Is Acupuncture Safe?
Acupuncture is very safe. Only disposable needles are used and discarded properly in sharps containers. Needles are never re-used on patients. Every precaution is taken by the practitioner to ensure the safety and privacy of every patient.
The majority of states in this country require acupuncture practitioners to have a Master’s degree from an accredited Acupuncture institution with a minimum of 3,200 hours of training, which includes clinical rotations, various biomedical courses, physical exam and case management. In addition, acupuncture practitioners are required to be nationally board certified by the National Certification Commission for Acupuncture and Oriental Medicine (NCCAOM). A state license to practice acupuncture and herbal medicine is also required by most states, including Colorado.
Is Acupuncture Painful?
Acupuncture is a gentle therapy. Unlike hypodermic needles, acupuncture uses very fine, flexible, stainless steel needles.
The treatment should not be painful, however, many patients do feel a sensation from the needles.
Some patients describe the feeling as warming or achy, while others may feel an energetic sensation that travels through different areas of the body. After treatment, patients generally feel relaxed and rejuvenated.
What is the difference between “dry needling” and Acupuncture?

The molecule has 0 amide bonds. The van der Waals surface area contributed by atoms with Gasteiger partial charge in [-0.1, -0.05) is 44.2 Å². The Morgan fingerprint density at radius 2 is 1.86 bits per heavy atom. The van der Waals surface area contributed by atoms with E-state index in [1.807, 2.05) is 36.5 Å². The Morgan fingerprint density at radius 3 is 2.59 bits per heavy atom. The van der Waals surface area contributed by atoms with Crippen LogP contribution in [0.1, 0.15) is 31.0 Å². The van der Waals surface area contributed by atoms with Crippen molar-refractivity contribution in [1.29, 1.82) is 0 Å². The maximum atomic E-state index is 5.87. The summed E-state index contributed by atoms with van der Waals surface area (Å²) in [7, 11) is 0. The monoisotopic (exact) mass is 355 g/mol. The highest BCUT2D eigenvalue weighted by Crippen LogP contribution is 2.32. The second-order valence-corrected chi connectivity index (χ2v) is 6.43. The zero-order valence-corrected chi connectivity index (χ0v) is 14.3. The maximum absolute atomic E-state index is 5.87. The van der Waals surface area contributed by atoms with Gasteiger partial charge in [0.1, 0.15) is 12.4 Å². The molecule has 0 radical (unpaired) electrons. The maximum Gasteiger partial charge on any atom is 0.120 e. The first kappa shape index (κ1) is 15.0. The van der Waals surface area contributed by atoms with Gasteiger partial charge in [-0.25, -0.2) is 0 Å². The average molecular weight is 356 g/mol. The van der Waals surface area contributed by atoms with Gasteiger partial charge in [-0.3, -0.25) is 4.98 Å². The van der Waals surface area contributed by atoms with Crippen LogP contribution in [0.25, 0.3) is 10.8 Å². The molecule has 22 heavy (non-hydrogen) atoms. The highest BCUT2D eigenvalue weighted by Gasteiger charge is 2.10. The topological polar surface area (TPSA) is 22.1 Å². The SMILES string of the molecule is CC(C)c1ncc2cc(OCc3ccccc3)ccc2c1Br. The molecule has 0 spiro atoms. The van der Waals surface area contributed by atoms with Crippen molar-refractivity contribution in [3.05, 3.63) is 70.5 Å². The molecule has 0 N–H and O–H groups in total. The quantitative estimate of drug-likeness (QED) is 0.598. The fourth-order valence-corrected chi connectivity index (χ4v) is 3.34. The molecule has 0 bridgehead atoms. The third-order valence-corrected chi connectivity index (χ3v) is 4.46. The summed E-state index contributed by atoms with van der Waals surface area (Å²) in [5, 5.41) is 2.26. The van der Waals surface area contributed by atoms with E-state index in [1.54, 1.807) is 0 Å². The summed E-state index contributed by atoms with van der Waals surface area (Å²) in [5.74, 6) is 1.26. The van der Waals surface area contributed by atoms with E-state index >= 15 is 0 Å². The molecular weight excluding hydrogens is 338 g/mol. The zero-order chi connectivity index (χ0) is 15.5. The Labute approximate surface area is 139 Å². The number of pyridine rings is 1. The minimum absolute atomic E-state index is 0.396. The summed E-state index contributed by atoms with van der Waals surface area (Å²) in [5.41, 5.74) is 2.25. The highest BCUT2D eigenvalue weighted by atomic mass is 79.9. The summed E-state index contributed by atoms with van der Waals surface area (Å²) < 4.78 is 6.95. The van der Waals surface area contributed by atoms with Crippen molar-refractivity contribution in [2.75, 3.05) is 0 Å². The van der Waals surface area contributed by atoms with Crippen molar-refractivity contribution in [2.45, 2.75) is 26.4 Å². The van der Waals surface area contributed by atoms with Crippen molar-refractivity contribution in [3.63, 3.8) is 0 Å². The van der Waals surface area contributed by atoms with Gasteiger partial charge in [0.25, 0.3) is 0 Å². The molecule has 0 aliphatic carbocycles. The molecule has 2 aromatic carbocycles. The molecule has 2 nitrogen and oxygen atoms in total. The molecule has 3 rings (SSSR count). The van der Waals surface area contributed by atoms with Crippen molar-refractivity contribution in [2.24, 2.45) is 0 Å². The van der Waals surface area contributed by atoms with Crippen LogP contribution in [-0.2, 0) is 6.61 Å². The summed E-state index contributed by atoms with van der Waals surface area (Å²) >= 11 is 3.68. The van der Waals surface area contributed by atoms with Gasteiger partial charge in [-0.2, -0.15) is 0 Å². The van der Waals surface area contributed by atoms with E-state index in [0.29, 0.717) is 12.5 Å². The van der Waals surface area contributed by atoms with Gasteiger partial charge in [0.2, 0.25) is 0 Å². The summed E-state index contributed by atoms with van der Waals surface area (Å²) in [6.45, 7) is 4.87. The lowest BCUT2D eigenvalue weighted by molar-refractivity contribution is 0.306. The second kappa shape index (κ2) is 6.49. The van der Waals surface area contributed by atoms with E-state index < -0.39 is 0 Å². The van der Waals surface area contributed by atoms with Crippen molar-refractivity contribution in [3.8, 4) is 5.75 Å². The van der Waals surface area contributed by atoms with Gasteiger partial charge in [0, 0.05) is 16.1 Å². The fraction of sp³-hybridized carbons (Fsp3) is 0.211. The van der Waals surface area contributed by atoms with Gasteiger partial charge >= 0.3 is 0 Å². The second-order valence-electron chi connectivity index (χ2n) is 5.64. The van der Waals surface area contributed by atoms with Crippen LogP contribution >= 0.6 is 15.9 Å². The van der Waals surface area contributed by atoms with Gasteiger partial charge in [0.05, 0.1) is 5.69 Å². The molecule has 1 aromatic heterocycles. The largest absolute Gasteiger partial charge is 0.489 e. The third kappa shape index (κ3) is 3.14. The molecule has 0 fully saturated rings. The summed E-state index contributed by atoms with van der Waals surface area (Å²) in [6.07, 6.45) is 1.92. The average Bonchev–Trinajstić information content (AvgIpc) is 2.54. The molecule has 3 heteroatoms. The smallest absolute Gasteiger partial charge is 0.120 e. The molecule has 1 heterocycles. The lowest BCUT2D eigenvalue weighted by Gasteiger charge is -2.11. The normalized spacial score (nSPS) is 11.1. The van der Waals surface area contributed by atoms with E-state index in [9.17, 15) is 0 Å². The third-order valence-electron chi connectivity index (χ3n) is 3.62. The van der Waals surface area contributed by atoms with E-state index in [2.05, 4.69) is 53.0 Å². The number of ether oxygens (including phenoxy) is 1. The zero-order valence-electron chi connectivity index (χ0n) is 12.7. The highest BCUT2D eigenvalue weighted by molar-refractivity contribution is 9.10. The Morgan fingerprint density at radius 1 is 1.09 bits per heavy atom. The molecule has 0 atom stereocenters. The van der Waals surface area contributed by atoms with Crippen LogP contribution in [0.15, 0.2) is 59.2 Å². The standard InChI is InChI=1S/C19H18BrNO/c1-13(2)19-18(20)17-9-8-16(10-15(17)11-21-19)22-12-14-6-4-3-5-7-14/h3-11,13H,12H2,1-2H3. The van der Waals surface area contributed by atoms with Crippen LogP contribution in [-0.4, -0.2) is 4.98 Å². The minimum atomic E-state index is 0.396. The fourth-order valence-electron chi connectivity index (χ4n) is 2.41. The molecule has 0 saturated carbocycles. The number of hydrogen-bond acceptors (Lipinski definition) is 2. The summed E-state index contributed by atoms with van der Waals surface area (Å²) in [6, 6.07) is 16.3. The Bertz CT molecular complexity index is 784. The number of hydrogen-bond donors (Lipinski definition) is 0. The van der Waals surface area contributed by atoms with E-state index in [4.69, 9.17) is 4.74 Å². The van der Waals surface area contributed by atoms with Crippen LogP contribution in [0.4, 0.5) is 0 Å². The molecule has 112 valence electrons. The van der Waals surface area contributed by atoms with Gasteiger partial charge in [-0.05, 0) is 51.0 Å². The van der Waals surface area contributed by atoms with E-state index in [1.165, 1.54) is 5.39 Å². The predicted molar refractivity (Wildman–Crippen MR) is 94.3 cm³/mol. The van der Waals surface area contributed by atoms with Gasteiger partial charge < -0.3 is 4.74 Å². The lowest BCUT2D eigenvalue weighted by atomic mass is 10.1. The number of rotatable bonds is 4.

Acupuncture is the system of inserting solid needles into the body to create a healing response. There are many methods of Acupuncture - classical, sports medicine, orthopedic, motor point, ear, Korean Needle, Japanese, and trigger point.
Dry needling was the result of German doctors in the 1940s experimenting with injection therapy into trigger points. They began by using hypodermic needles filled with saline and injecting them into the body. This is called wet needling.
The doctors wanted to see if any difference occurred when using a “dry” hypodermic needle. This is called dry needling. They did not document any difference in either technique.
There is a misconception that Acupuncture only uses “meridian points” or “channel theory”. This is untrue. Traditional Chinese Medicine includes an entire system called tendomuscular theory, which includes muscle knots also called ahi-shi points. This misconception is echoed over and over again to distinguish dry needling from Acupuncture.
The process of true “dry needling” would be performed in this manner: the practitioner inserts a hypodermic needle into a trigger point, releases it, then removes the hypodermic needle from the body. Any other technique is considered Acupuncture and should only be performed by a trained, licensed, and board-certified Acupuncturist.
Practitioners who perform “dry needling” have less than 100 hours of training while Acupuncturists have over 1900 hours of training. The term “dry needling” is employed to circumvent the requirements needed to complete an Acupuncture degree, even though these systems are the same.
What sort of training do acupuncturists have?
To become an acupuncturist in the United States, the practitioner has studied at a school accredited by the Accreditation Commission for Acupuncture and Oriental Medicine (ACAOM), which is recognized by the US Department of Education as the authority in this field.
Applicants to accredited acupuncture schools must first complete a bachelor’s degree. The student will complete Master’s degree program in Acupuncture (3-years) or in Oriental Medicine (4-years).